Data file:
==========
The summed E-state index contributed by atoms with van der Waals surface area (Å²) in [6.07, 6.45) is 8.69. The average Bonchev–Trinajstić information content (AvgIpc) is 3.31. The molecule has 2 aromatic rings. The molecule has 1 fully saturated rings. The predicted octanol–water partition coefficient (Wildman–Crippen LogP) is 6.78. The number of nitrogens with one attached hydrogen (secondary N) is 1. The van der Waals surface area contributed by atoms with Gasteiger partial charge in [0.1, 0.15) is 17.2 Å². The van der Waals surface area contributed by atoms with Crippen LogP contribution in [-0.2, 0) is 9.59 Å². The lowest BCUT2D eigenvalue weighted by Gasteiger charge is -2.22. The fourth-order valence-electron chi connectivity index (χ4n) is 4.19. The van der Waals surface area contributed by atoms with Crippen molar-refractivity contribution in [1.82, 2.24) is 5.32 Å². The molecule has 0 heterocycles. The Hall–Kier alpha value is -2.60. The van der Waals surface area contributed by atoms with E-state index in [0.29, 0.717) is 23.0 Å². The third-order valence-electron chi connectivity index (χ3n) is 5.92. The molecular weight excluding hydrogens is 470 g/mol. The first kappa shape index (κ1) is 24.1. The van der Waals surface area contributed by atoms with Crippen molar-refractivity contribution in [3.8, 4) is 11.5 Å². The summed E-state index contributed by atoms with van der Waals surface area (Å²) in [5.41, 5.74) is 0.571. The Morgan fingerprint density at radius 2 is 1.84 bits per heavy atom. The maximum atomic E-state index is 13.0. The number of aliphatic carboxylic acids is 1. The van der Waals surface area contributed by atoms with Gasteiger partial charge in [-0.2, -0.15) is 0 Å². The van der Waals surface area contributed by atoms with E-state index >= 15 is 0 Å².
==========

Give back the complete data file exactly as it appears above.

The summed E-state index contributed by atoms with van der Waals surface area (Å²) in [6.07, 6.45) is 8.69. The average Bonchev–Trinajstić information content (AvgIpc) is 3.31. The molecule has 2 aromatic rings. The molecule has 1 fully saturated rings. The predicted octanol–water partition coefficient (Wildman–Crippen LogP) is 6.78. The number of nitrogens with one attached hydrogen (secondary N) is 1. The van der Waals surface area contributed by atoms with Gasteiger partial charge in [0.1, 0.15) is 17.2 Å². The van der Waals surface area contributed by atoms with Crippen LogP contribution in [-0.2, 0) is 9.59 Å². The lowest BCUT2D eigenvalue weighted by Gasteiger charge is -2.22. The fourth-order valence-electron chi connectivity index (χ4n) is 4.19. The van der Waals surface area contributed by atoms with Crippen molar-refractivity contribution in [1.82, 2.24) is 5.32 Å². The molecule has 0 heterocycles. The Hall–Kier alpha value is -2.60. The van der Waals surface area contributed by atoms with E-state index in [0.29, 0.717) is 23.0 Å². The third-order valence-electron chi connectivity index (χ3n) is 5.92. The molecular weight excluding hydrogens is 470 g/mol. The first kappa shape index (κ1) is 24.1. The van der Waals surface area contributed by atoms with Crippen molar-refractivity contribution in [3.8, 4) is 11.5 Å². The summed E-state index contributed by atoms with van der Waals surface area (Å²) in [5.41, 5.74) is 0.571. The Morgan fingerprint density at radius 2 is 1.84 bits per heavy atom. The maximum atomic E-state index is 13.0. The number of aliphatic carboxylic acids is 1. The van der Waals surface area contributed by atoms with Gasteiger partial charge in [-0.2, -0.15) is 0 Å². The van der Waals surface area contributed by atoms with E-state index >= 15 is 0 Å².